Steel and Aluminum Tariffs: A Push and Pull between the President and Congress

President Trump’s decision to impose steel and aluminum tariffs and his threat to put tariffs on automobiles and parts under Section 232 of the Trade Expansion Act of 1962 have generated anxiety on Capitol Hill. Lawmakers have expressed concern about the economic impact of the tariffs as well as the legal foundation for them. The tariffs have harmed U.S. companies that rely on foreign steel and aluminum products not made in the United States. The metal tariffs have also led to retaliation from major U.S. trading partners. Canada has put tariffs on over $12 billion of U.S. imports. Mexico, China, and the European Union have imposed their own tariffs on roughly $3 billion of U.S. imports each. To escape the tariffs, Argentina, Brazil, and South Korea have agreed to quotas to cap their steel exports to the United States at a level below their recent annual export levels. Argentina has also agreed to an aluminum export quota. Quota arrangements with Canada and Mexico could be announced alongside a final NAFTA deal, which could come by the end of the month.

Members of Congress have also voiced unease about the president’s use of national security to justify tariffs on imports from the closest U.S. allies, some of which are NATO members. Staring down economic disruption and the president potentially overstepping his use of congressionally delegated power, some lawmakers have introduced legislation to check the president’s trade authority.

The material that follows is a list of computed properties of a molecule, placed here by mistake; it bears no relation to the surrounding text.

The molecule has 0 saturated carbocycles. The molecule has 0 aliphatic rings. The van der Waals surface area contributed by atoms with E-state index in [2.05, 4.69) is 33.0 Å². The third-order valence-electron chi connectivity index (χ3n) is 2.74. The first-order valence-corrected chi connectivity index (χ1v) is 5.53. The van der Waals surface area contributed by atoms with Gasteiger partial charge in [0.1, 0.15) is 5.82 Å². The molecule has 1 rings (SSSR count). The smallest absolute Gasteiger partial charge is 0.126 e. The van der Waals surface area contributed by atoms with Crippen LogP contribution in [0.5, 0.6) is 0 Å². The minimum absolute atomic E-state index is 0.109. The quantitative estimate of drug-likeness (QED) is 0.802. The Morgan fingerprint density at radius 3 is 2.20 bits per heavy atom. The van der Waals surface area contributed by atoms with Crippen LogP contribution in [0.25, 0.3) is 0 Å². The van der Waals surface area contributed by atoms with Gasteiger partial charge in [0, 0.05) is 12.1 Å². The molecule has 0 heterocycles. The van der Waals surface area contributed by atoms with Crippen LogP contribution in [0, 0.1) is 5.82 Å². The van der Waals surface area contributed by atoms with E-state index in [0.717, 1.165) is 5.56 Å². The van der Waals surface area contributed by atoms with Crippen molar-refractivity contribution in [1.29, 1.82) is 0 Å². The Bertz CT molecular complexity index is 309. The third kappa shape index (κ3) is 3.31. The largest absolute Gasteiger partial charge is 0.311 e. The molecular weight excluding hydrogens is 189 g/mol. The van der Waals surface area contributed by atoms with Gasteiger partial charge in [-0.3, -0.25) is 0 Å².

Q1: What legislation has been introduced on Capitol Hill?

A1: There are at least seven pieces of legislation—not counting companion bills—that have been introduced to check, modify, or undo the president’s authority to impose tariffs using congressionally delegated trade authority.

Here’s a brief rundown of some of them:

  • S. 117, the Global Trade Accountability Act, introduced by Senator Mike Lee (R-UT) in January 2017. The bill generally requires congressional approval of unilateral trade actions taken by the president.

  • S. 3013, a bill introduced by Senator Bob Corker (R-TN) in June 2018. The bill would amend the Trade Expansion Act of 1962 to require congressional approval before the president adjusts imports that are determined to threaten or impair national security. It would also allow Congress to vote to eliminate the Section 232 tariffs on steel and aluminum that President Trump imposed earlier this year.

  • S. 3329, the Trade Security Act, introduced in August by Senator and former U.S. Trade Representative for President George W. Bush, Rob Portman (R-OH). The bill would amend Section 232 of the Trade Expansion Act of 1962 to allow congressional disapproval of 232 tariffs on any imports. The current 232 statute allows Congress to issue disapprovals and overturn Section 232 tariffs only on petroleum or petroleum product imports. The expanded disapproval jurisdiction would not apply to the steel and aluminum tariffs already in place. The bill would also require the secretary of defense to initiate investigations instead of the Commerce Department but leaves remedy analysis and prescriptions in the hands of the Commerce Department.